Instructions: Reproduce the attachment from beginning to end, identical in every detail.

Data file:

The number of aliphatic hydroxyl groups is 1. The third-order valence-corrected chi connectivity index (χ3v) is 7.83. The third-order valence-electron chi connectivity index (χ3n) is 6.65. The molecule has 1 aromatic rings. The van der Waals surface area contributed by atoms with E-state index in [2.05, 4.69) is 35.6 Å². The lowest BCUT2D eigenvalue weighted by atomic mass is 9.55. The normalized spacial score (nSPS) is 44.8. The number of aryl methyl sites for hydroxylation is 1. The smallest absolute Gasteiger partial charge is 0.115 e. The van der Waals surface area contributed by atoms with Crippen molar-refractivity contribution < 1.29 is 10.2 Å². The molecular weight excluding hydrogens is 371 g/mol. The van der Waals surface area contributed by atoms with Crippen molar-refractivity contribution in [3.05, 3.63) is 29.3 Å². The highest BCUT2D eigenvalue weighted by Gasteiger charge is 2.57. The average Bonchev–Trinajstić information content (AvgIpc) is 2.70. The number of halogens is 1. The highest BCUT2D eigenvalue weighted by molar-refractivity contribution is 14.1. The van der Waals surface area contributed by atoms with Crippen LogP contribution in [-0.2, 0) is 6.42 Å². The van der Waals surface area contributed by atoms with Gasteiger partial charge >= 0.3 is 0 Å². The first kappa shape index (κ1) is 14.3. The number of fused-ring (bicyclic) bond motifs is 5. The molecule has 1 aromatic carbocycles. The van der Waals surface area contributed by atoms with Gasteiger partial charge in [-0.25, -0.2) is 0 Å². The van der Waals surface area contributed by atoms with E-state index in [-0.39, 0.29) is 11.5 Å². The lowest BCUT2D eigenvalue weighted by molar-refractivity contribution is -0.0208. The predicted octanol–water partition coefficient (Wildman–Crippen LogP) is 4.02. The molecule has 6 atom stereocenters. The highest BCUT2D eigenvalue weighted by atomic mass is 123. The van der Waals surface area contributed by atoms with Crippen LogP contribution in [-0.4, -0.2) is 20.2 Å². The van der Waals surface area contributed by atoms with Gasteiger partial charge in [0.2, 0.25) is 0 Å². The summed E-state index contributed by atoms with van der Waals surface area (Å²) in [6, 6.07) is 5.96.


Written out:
The number of aliphatic hydroxyl groups is 1. The third-order valence-corrected chi connectivity index (χ3v) is 7.83. The third-order valence-electron chi connectivity index (χ3n) is 6.65. The molecule has 1 aromatic rings. The van der Waals surface area contributed by atoms with E-state index in [2.05, 4.69) is 35.6 Å². The lowest BCUT2D eigenvalue weighted by atomic mass is 9.55. The normalized spacial score (nSPS) is 44.8. The number of aryl methyl sites for hydroxylation is 1. The smallest absolute Gasteiger partial charge is 0.115 e. The van der Waals surface area contributed by atoms with Crippen molar-refractivity contribution < 1.29 is 10.2 Å². The molecular weight excluding hydrogens is 371 g/mol. The van der Waals surface area contributed by atoms with Crippen molar-refractivity contribution in [3.05, 3.63) is 29.3 Å². The highest BCUT2D eigenvalue weighted by Gasteiger charge is 2.57. The average Bonchev–Trinajstić information content (AvgIpc) is 2.70. The number of halogens is 1. The highest BCUT2D eigenvalue weighted by molar-refractivity contribution is 14.1. The van der Waals surface area contributed by atoms with Crippen LogP contribution in [-0.2, 0) is 6.42 Å². The van der Waals surface area contributed by atoms with Gasteiger partial charge >= 0.3 is 0 Å². The first kappa shape index (κ1) is 14.3. The number of fused-ring (bicyclic) bond motifs is 5. The molecule has 1 aromatic carbocycles. The van der Waals surface area contributed by atoms with Gasteiger partial charge in [-0.25, -0.2) is 0 Å². The van der Waals surface area contributed by atoms with E-state index in [-0.39, 0.29) is 11.5 Å². The lowest BCUT2D eigenvalue weighted by molar-refractivity contribution is -0.0208. The predicted octanol–water partition coefficient (Wildman–Crippen LogP) is 4.02. The molecule has 6 atom stereocenters. The highest BCUT2D eigenvalue weighted by atomic mass is 123. The van der Waals surface area contributed by atoms with Crippen LogP contribution in [-0.4, -0.2) is 20.2 Å². The van der Waals surface area contributed by atoms with Gasteiger partial charge in [0.2, 0.25) is 0 Å². The summed E-state index contributed by atoms with van der Waals surface area (Å²) in [6, 6.07) is 5.96.